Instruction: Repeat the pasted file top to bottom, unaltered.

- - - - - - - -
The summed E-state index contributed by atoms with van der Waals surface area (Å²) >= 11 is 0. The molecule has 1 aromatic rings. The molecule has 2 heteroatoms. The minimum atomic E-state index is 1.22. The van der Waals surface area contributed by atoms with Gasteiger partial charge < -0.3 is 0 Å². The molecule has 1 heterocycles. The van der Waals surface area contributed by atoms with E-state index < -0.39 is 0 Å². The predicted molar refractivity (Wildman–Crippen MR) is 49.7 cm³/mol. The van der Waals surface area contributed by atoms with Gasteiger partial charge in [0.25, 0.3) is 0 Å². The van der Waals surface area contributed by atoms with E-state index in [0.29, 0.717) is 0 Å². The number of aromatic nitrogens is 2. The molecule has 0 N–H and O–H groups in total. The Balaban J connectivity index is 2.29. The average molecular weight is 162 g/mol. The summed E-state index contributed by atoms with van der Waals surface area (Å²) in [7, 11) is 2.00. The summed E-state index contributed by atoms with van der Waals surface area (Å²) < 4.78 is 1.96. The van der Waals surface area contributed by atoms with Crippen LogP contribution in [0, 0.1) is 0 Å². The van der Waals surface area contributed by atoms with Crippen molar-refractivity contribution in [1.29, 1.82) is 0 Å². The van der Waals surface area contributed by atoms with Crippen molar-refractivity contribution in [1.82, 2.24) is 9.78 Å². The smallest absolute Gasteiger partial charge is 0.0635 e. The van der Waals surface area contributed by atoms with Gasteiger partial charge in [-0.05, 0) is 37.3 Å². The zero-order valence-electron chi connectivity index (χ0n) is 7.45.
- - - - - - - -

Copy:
The summed E-state index contributed by atoms with van der Waals surface area (Å²) >= 11 is 0. The molecule has 1 aromatic rings. The molecule has 2 heteroatoms. The minimum atomic E-state index is 1.22. The van der Waals surface area contributed by atoms with Gasteiger partial charge < -0.3 is 0 Å². The molecule has 1 heterocycles. The van der Waals surface area contributed by atoms with E-state index < -0.39 is 0 Å². The predicted molar refractivity (Wildman–Crippen MR) is 49.7 cm³/mol. The van der Waals surface area contributed by atoms with Gasteiger partial charge in [0.25, 0.3) is 0 Å². The van der Waals surface area contributed by atoms with E-state index in [0.29, 0.717) is 0 Å². The number of aromatic nitrogens is 2. The molecule has 0 N–H and O–H groups in total. The Balaban J connectivity index is 2.29. The average molecular weight is 162 g/mol. The summed E-state index contributed by atoms with van der Waals surface area (Å²) in [7, 11) is 2.00. The summed E-state index contributed by atoms with van der Waals surface area (Å²) < 4.78 is 1.96. The van der Waals surface area contributed by atoms with Crippen LogP contribution in [0, 0.1) is 0 Å². The van der Waals surface area contributed by atoms with Crippen molar-refractivity contribution in [1.29, 1.82) is 0 Å². The van der Waals surface area contributed by atoms with Crippen molar-refractivity contribution in [1.82, 2.24) is 9.78 Å². The smallest absolute Gasteiger partial charge is 0.0635 e. The van der Waals surface area contributed by atoms with Gasteiger partial charge in [-0.05, 0) is 37.3 Å². The zero-order valence-electron chi connectivity index (χ0n) is 7.45.